Code and Stuff

Nov 10, 2011

C++: Instantiation & Function Declaration

Single class

Given a class A with a default constructor, the following code:
A a();
is a declaration of a function that returns an object of type A and takes no arguments. You will get a compilation error when you try to call a method on a or pass it to some other method/function. I fell on that too. To create an instance of A you have to avoid the brackets and simply use
A a;

2 classes

In addition to the simple class A, lets define also a class B as follows:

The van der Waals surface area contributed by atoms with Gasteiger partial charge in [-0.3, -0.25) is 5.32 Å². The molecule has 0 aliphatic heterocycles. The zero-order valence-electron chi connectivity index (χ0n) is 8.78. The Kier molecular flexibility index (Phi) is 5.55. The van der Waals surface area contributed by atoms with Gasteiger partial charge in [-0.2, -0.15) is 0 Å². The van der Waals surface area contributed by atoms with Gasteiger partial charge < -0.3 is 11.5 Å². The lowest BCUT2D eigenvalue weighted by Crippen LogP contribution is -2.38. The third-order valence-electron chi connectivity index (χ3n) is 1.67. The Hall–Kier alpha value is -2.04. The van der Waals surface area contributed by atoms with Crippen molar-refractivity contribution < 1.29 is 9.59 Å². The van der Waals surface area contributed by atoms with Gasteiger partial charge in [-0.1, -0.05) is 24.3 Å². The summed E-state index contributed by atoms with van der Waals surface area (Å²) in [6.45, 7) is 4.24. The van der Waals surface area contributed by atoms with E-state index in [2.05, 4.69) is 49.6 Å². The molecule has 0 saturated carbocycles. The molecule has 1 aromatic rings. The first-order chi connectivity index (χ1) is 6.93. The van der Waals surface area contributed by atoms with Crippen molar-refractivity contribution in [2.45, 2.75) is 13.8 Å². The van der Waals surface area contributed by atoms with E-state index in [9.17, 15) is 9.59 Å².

struct B {
   B(const A& a) {}
};

Just as in the example above,

B b1(A());
B b2(A);
declares 2 functions. The first returns an instance of B and takes, as parameter, a function with no inputs and which returns A. The second also returns B, but has a parameter of type A.

To create an instance of B with a temporary default constructed instance of A you will have to wrap the creation of the temporary instance with round brackets.

B b1((A()));

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